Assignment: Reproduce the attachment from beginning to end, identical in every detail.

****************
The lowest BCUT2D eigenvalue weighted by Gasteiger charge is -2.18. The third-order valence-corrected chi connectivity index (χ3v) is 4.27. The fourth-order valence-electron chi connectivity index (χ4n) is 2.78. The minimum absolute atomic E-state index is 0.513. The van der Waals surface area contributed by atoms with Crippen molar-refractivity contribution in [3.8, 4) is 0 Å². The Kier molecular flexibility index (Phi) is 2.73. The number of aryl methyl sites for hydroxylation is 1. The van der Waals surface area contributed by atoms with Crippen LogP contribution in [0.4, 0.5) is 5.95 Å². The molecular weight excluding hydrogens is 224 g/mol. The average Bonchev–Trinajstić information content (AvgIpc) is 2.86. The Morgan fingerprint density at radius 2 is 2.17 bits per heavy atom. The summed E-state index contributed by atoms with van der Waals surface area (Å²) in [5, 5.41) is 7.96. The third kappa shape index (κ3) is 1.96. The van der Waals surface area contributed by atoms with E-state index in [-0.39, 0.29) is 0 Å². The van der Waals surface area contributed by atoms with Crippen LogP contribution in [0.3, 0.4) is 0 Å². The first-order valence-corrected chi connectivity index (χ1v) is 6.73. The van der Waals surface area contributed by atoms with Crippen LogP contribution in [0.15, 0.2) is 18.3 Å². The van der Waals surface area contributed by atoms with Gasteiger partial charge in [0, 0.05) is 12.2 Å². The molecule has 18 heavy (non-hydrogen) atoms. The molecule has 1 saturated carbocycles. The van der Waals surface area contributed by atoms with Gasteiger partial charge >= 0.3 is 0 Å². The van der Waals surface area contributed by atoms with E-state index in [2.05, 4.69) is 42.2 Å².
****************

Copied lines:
The lowest BCUT2D eigenvalue weighted by Gasteiger charge is -2.18. The third-order valence-corrected chi connectivity index (χ3v) is 4.27. The fourth-order valence-electron chi connectivity index (χ4n) is 2.78. The minimum absolute atomic E-state index is 0.513. The van der Waals surface area contributed by atoms with Crippen molar-refractivity contribution in [3.8, 4) is 0 Å². The Kier molecular flexibility index (Phi) is 2.73. The number of aryl methyl sites for hydroxylation is 1. The van der Waals surface area contributed by atoms with Crippen LogP contribution in [0.4, 0.5) is 5.95 Å². The molecular weight excluding hydrogens is 224 g/mol. The average Bonchev–Trinajstić information content (AvgIpc) is 2.86. The Morgan fingerprint density at radius 2 is 2.17 bits per heavy atom. The summed E-state index contributed by atoms with van der Waals surface area (Å²) in [5, 5.41) is 7.96. The third kappa shape index (κ3) is 1.96. The van der Waals surface area contributed by atoms with E-state index in [-0.39, 0.29) is 0 Å². The van der Waals surface area contributed by atoms with Crippen LogP contribution in [0.3, 0.4) is 0 Å². The first-order valence-corrected chi connectivity index (χ1v) is 6.73. The van der Waals surface area contributed by atoms with Crippen LogP contribution in [0.15, 0.2) is 18.3 Å². The van der Waals surface area contributed by atoms with Gasteiger partial charge in [0, 0.05) is 12.2 Å². The molecule has 18 heavy (non-hydrogen) atoms. The molecule has 1 saturated carbocycles. The van der Waals surface area contributed by atoms with Gasteiger partial charge >= 0.3 is 0 Å². The van der Waals surface area contributed by atoms with E-state index in [2.05, 4.69) is 42.2 Å².